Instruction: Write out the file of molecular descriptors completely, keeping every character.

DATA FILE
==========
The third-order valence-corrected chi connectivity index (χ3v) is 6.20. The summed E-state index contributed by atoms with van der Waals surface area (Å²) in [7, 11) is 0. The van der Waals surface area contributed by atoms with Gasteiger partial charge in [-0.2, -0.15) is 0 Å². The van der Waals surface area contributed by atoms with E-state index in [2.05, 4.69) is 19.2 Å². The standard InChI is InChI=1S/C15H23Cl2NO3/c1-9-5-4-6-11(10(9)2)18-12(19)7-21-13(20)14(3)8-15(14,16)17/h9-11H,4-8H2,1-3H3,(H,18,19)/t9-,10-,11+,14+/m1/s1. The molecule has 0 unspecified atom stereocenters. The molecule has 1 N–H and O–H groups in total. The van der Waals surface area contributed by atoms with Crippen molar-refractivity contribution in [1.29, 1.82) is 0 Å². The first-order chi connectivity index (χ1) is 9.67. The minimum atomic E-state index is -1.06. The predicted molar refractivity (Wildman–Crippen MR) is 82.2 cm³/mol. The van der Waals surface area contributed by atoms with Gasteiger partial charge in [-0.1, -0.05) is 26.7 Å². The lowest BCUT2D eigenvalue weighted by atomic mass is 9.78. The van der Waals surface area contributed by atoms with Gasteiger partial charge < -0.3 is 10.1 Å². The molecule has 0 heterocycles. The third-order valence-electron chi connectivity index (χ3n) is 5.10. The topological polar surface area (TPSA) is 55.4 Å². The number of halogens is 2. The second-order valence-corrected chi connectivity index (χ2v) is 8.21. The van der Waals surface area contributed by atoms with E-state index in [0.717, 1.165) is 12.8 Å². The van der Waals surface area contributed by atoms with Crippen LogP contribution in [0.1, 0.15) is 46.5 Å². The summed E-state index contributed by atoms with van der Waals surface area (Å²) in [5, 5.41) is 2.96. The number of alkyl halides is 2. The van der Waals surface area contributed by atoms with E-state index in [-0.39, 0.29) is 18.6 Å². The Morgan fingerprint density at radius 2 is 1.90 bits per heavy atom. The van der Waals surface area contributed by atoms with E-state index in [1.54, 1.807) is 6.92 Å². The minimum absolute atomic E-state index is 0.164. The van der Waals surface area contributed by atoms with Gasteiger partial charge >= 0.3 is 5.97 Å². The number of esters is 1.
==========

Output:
The third-order valence-corrected chi connectivity index (χ3v) is 6.20. The summed E-state index contributed by atoms with van der Waals surface area (Å²) in [7, 11) is 0. The van der Waals surface area contributed by atoms with Gasteiger partial charge in [-0.2, -0.15) is 0 Å². The van der Waals surface area contributed by atoms with E-state index in [2.05, 4.69) is 19.2 Å². The standard InChI is InChI=1S/C15H23Cl2NO3/c1-9-5-4-6-11(10(9)2)18-12(19)7-21-13(20)14(3)8-15(14,16)17/h9-11H,4-8H2,1-3H3,(H,18,19)/t9-,10-,11+,14+/m1/s1. The molecule has 0 unspecified atom stereocenters. The molecule has 1 N–H and O–H groups in total. The van der Waals surface area contributed by atoms with Crippen molar-refractivity contribution in [1.29, 1.82) is 0 Å². The first-order chi connectivity index (χ1) is 9.67. The minimum atomic E-state index is -1.06. The predicted molar refractivity (Wildman–Crippen MR) is 82.2 cm³/mol. The van der Waals surface area contributed by atoms with Gasteiger partial charge in [-0.1, -0.05) is 26.7 Å². The lowest BCUT2D eigenvalue weighted by atomic mass is 9.78. The van der Waals surface area contributed by atoms with Gasteiger partial charge < -0.3 is 10.1 Å². The molecule has 0 heterocycles. The third-order valence-electron chi connectivity index (χ3n) is 5.10. The topological polar surface area (TPSA) is 55.4 Å². The number of halogens is 2. The second-order valence-corrected chi connectivity index (χ2v) is 8.21. The van der Waals surface area contributed by atoms with E-state index in [0.717, 1.165) is 12.8 Å². The van der Waals surface area contributed by atoms with Crippen LogP contribution in [0.1, 0.15) is 46.5 Å². The summed E-state index contributed by atoms with van der Waals surface area (Å²) in [5, 5.41) is 2.96. The number of alkyl halides is 2. The van der Waals surface area contributed by atoms with E-state index in [-0.39, 0.29) is 18.6 Å². The Morgan fingerprint density at radius 2 is 1.90 bits per heavy atom. The van der Waals surface area contributed by atoms with E-state index in [1.54, 1.807) is 6.92 Å². The minimum absolute atomic E-state index is 0.164. The van der Waals surface area contributed by atoms with Gasteiger partial charge >= 0.3 is 5.97 Å². The number of esters is 1.